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Discovering that your baby or toddler has a food allergy is a stressful moment for any parent. Peanuts are responsible for one of the most common food allergies in the United States, with over 2% of children thought to be allergic. And for children under four, there is currently no treatment – with the exception of a promising new skin patch that could increase peanut tolerance and decrease the severity of reactions.
As a form of immunotherapy, the goal of the Viaskin Peanut patch is to build up a child's tolerance so that if they are accidentally exposed to a small amount of peanuts, such as in a restaurant or on an airplane, they will have a far more mild, and potentially life-saving, reaction.
The patch was recently tested in a clinical trial involving 362 toddlers between the ages of 1 and 3. The toddlers wore a patch between their shoulder blades 22 hours a day for a year, with two-thirds receiving a tiny amount of peanut protein (250 micrograms – equivalent to a thousandth of a peanut) and the others wearing a placebo patch. By delivering peanut protein through the skin, the patch helps the immune system learn to modify its response to the protein.
Although there were some limitations to the study, including a lack of racial diversity among the children, the results are promising. After a year, two-thirds of those who had worn the peanut protein patch could safely tolerate up to four peanuts, compared to just one-third of those who had worn the placebo. Viaskin Peanut has already been studied in older children, adolescents, and adults, but appears most effective in toddlers, likely due to their especially malleable immune systems.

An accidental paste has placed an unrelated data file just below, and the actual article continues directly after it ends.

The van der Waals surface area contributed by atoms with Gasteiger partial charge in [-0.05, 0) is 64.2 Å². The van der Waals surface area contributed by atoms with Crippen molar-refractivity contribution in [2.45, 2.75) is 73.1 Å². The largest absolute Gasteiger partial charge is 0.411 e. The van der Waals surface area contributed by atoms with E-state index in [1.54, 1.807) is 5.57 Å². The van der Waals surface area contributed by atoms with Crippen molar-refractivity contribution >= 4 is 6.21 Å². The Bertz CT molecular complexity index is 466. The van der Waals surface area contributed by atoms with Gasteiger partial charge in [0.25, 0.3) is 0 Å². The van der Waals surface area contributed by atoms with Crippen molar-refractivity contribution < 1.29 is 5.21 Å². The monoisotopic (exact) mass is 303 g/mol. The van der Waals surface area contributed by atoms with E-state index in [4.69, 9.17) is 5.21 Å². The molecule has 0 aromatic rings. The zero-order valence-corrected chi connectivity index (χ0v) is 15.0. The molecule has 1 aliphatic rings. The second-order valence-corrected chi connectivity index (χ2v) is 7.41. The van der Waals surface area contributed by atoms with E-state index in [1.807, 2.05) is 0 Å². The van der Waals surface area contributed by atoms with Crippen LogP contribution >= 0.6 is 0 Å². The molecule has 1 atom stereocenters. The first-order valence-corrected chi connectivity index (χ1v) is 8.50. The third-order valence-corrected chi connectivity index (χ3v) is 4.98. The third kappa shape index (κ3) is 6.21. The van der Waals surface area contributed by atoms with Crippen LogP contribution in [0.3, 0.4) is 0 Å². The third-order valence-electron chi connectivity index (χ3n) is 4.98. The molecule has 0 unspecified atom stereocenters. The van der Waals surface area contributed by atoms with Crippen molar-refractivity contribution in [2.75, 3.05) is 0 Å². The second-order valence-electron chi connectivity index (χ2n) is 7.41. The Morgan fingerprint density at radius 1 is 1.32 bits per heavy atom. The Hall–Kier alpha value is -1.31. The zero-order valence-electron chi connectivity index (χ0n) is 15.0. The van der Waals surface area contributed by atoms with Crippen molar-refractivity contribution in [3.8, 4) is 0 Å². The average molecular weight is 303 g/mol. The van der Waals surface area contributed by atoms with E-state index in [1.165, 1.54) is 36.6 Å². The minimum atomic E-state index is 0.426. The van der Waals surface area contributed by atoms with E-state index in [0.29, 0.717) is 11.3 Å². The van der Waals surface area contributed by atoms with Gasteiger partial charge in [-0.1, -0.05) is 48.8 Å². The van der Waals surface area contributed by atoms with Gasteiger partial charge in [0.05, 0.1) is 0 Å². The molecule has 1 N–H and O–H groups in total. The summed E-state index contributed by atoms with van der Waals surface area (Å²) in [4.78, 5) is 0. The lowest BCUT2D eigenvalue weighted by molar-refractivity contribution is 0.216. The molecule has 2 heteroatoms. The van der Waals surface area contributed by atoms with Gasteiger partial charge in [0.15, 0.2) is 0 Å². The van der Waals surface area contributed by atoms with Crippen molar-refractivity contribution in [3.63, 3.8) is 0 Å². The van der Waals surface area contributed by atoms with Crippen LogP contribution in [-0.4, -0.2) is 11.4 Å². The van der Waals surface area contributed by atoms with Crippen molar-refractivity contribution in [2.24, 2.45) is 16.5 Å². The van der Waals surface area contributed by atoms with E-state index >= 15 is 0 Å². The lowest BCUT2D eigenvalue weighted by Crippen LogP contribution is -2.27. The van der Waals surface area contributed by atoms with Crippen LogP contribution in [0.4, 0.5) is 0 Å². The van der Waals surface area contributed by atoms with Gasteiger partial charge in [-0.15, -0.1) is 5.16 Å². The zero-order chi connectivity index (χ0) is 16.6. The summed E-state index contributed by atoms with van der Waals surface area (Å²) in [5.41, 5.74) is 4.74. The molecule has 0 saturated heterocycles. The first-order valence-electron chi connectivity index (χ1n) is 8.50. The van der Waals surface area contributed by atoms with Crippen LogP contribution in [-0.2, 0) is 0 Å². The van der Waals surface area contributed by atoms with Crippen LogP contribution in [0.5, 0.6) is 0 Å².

Those pesky peanuts:
- Though degrees of severity vary among children, common peanut allergy symptoms include nausea, hives, shortness of breath, digestive issues, and even life-threatening anaphylaxis (swelling in the throat, difficulty breathing). Some children will outgrow their allergy, yet for others, it will worsen.
- In 2018, a report stated that peanut allergies have become three times more common in the United States than they were two decades ago, with no definitive cause.
- The only FDA-approved peanut allergy treatment for children (aged 4 and older) is a powder known as Palforzia that can be mixed with food. Like Viaskin Peanut, it aims to build up peanut tolerance and thus decrease the likelihood of a severe reaction.
- Viaskin Peanut has not yet been submitted for FDA approval, but more safety data will be needed before the company can apply. Many of the study participants experienced side effects, mainly skin reactions at the patch site, though some experienced anaphylaxis. Understandably, children with severe allergies were not included in the study due to safety concerns, so it's unclear whether they would ever be able to use the patch as a treatment.